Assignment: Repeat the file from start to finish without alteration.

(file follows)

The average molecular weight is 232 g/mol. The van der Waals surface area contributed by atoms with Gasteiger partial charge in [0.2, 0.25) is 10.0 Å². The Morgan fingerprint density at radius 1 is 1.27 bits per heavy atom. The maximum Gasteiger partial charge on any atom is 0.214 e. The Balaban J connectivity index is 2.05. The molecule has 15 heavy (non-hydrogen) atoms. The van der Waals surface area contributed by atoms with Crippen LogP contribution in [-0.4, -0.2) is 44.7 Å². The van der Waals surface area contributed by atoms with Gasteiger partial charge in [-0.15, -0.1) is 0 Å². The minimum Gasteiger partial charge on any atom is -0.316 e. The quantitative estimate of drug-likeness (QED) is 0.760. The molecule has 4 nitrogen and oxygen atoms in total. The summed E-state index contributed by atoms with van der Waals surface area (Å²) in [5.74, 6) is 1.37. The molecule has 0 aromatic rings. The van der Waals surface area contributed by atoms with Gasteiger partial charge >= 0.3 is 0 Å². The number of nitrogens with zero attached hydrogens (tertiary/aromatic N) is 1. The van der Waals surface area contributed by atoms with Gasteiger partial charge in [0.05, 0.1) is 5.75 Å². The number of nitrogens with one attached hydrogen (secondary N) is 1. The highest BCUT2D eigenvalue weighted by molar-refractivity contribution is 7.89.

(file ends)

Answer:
The average molecular weight is 232 g/mol. The van der Waals surface area contributed by atoms with Gasteiger partial charge in [0.2, 0.25) is 10.0 Å². The Morgan fingerprint density at radius 1 is 1.27 bits per heavy atom. The maximum Gasteiger partial charge on any atom is 0.214 e. The Balaban J connectivity index is 2.05. The molecule has 15 heavy (non-hydrogen) atoms. The van der Waals surface area contributed by atoms with Crippen LogP contribution in [-0.4, -0.2) is 44.7 Å². The van der Waals surface area contributed by atoms with Gasteiger partial charge in [-0.15, -0.1) is 0 Å². The minimum Gasteiger partial charge on any atom is -0.316 e. The quantitative estimate of drug-likeness (QED) is 0.760. The molecule has 4 nitrogen and oxygen atoms in total. The summed E-state index contributed by atoms with van der Waals surface area (Å²) in [5.74, 6) is 1.37. The molecule has 0 aromatic rings. The van der Waals surface area contributed by atoms with Gasteiger partial charge >= 0.3 is 0 Å². The number of nitrogens with zero attached hydrogens (tertiary/aromatic N) is 1. The van der Waals surface area contributed by atoms with Gasteiger partial charge in [0.05, 0.1) is 5.75 Å². The number of nitrogens with one attached hydrogen (secondary N) is 1. The highest BCUT2D eigenvalue weighted by molar-refractivity contribution is 7.89.